So this looks ok if you’re David William Hearn, who is obviously a genius with perfect handwriting and skill. The real question is: how does it handle my practically illegible chicken scratch… Does it work for us mere mortals?? How fallible is it??
Do you know if both StaffPad and the Surface Pen will be usable on 2-in-1 Notebooks that still run Windows? I’d love to use this!
I do know that Staffpad works with Wacom pen tablets (Bamboo, Intuos, Intuos Pro), offering a much cheaper solution compared to a new Surface tablet.
True, you won’t be able to draw directly on your screen but works nevertheless. So if you’re having a drawing tablet lying around: give it a try! And if you don’t have a tablet yet, buy one (Intuos starting at $69.95 on amazon) and save over a thousand dollars!
BTW, you can try a demo of the technology behind Staffpad (MyScript) here: http://webdemo.myscript.com/#/demo/music
MyScript is *not* the technology behind StaffPad – it’s completely new, proprietary technology built by StaffPad themselves, and it’s not available anywhere else. Yes, you can buy a Wacom tablet and use it with StaffPad, but the developers themselves do not recommended it.
thanks for clarifying that. MyScript does mention Staffpad in one of its blog posts though, but I might have jumped to conclusions too fast. However, I couldn’t find anything about Staffpad’s recognition technology being completely built from the ground up. Can you tell me where to find that?
I respectfully disagree with you when you say that the developers do not recommend using a Wacom tablet. In their FAQ section, they write that Mac users “need a peripheral to give you pen and touch support, such as those made by Wacom.” and a little further down they state that: “You can purchase a USB pen tablet, such as the Wacom Bamboo, and use it with StaffPad.” adding, “… the experience of writing on a separate graphics tablet, which sits on your desk, is very different to that of writing directly onto the screen. The cognitive distance of writing on the desk, but looking at the screen can be quite awkward, although it gets easier with practice. Still, the most natural experience is to write directly onto the screen.”
I won’t argue with that last statement, but I hope people realize that thousands of professional graphic designers and artists around the world use a separate tablet to draw, paint and write every day. Often very precise work. So, the “cognitive distance” argument doesn’t sound that convincing to me. And now that I think about it , nor does the “write directly on screen” argument. Have you ever worked on a tablet for a considerable amount of time? You’ll either have to hold the tablet up (resulting in heavy arms) or lay the tablet flat on your desk (resulting in a cramped neck muscles from having to constantly look down). A separate pen tablet in combination with desktop computer (or properly place notebook) tackles both problems: you can rest your arms on your desk, while keeping your eyes on the screen in front of you.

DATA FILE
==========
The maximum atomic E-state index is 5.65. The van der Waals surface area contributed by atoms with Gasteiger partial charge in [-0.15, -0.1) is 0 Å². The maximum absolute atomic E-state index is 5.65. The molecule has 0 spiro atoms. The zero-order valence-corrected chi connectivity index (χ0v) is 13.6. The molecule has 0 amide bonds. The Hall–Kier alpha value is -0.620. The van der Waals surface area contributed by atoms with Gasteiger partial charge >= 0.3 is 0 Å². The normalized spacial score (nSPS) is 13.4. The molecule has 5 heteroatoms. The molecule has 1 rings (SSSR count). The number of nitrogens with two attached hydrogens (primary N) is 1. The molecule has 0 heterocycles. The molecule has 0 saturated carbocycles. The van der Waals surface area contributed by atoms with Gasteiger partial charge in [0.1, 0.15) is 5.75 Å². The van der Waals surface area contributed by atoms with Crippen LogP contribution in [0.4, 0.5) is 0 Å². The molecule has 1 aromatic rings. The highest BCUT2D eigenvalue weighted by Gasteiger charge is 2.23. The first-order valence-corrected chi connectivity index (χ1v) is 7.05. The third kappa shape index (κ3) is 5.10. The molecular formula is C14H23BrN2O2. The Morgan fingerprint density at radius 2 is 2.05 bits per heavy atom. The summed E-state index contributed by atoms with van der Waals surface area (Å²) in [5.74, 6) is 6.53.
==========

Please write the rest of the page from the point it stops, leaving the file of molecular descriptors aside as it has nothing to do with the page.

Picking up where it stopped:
Now, I don’t want to get into an argument here. It just amazes me how many people are willing to buy a $1000+ device when they can easily use a much cheaper set-up with the same results.
David from StaffPad here – someone pointed me at this post.
To clarify: there is _absolutely_ no MyScript technology in StaffPad at all. I found the blog post you mentioned, back in April, but they actually do state that it’s our own technology in it – I think they were just (confusingly) trying to highlight that it’s an interesting use of pen/ink. We spent a long time building our own system, which is very complex, totally unique, designed for music, and bespoke to us. There isn’t any public information about our recognition method – and we want to keep it that way, ideally :)
thanks for chipping in! You’re absolutely right. This is from the MyScript blog post:
“[Staffpad] features its own handwriting recognition, making it easier for composers, orchestrators, teachers and hobbyists to write music digitally.”
I interpreted this passage to mean that Staffpad doesn’t need an external third party app or plugin to do that, like Sibelius and NotateMe for example).
Thanks for a wonderful piece of software by the way!
Does anyone know if Sibelius is supported on Windows 8+ touch screen PC with wide screen (27″+)? Thank you.